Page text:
For most of its history Old Forester was just, Old Forester. Then, in 2002 the brand introduced its first specialty bottling; Old Forester Birthday Bourbon. This is a vintage dated, small batch bourbon, selected from a single day of production and the labels state the “barreled” and “bottled” years. It is released each year on September 2nd to commemorate the birthday of George Garvin Brown. For 2014, the Birthday Bourbon represents about 20% of the Old Forrester produced on the selected day.

The ages have all been in the 12 to 13 year range. The alcohol level of each bottling has been between 47% and 49%, with the exception of the first few years. It was 43% in 2002, and there were actually two different batches in 2003; one distilled in the spring of 1990 and bottled at 46.5%, the other distilled in the fall of 1990 and bottled at 44.5%. While most specialty bourbon bottlings strive to have some degree of consistency from batch to batch, Old Forester Birthday Bourbon is meant to be a unique expression the distillery’s style each year. I’ve had a mostly full 2008 bottle sitting on my shelf for quite a few years, so when my local watering hole got a few bottles of the 2014 release it was a perfect opportunity for a side-by-side tasting.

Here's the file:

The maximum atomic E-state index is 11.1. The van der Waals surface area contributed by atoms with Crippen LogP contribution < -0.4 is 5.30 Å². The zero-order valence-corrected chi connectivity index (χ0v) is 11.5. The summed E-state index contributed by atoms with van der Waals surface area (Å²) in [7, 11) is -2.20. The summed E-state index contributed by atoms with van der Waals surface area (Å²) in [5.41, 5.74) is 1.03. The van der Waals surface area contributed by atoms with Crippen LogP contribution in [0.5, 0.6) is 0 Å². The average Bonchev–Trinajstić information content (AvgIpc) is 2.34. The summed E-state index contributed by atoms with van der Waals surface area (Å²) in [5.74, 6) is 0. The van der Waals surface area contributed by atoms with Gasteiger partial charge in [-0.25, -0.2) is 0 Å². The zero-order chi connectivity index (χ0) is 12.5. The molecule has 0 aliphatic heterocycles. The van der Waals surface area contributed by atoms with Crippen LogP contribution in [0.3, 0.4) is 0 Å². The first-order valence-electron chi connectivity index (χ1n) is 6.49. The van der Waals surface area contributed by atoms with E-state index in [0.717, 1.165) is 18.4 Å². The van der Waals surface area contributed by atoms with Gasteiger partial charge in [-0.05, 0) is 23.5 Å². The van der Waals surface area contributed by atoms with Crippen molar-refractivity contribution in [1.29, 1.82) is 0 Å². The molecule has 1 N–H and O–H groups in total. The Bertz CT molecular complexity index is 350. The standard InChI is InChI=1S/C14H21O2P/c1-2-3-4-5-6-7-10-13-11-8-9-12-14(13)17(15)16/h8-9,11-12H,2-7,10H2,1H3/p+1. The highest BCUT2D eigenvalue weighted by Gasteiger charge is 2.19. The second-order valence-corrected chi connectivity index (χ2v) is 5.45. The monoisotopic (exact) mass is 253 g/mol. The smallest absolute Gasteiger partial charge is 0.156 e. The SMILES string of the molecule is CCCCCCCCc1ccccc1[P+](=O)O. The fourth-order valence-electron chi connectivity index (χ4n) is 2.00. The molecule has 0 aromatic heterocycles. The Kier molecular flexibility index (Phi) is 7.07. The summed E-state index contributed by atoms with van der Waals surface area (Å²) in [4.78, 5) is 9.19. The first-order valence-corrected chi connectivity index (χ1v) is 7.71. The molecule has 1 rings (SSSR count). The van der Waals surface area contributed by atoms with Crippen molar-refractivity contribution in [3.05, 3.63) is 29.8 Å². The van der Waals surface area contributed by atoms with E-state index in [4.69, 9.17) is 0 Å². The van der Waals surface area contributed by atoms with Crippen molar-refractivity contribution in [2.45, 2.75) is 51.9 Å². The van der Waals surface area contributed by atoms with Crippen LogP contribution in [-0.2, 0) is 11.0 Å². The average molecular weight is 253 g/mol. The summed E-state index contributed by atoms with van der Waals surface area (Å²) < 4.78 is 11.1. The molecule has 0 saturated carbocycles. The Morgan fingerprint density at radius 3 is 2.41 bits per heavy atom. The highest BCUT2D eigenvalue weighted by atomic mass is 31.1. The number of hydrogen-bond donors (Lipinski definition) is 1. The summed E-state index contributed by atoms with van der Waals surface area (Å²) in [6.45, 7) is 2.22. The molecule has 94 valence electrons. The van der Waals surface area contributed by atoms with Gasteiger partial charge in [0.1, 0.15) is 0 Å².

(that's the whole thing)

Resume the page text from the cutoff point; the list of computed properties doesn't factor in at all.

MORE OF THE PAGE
2008 Birthday Bourbon

nose – Very strong aromas, shoe polish and leather. Quite boozy smelling.
palate – There’s an initial hit of sweetness that is short lived. The candy corn opening quickly gives way to oak and saddle leather notes.
finish – It gets kind of hot and a little astringent early in the finish before pleasant warming spice notes emerge later on in the finish providing some redemption.
overall – The flavors do evolve, but it’s sort of one note at a time and it moves from one to the other in somewhat of a clumsy fashion. The bold and fiery finish was the most appealing part for me.


2014 Birthday Bourbon

nose – Still very aromatic, but not so aggressive as the 08. The shoe polish and leather character is here too, but with caramel and clay soil as well.
palate – Pronounced sweetness with maple syrup and caramel is nicely balanced by toasted oak, leather and a gentle nuttiness.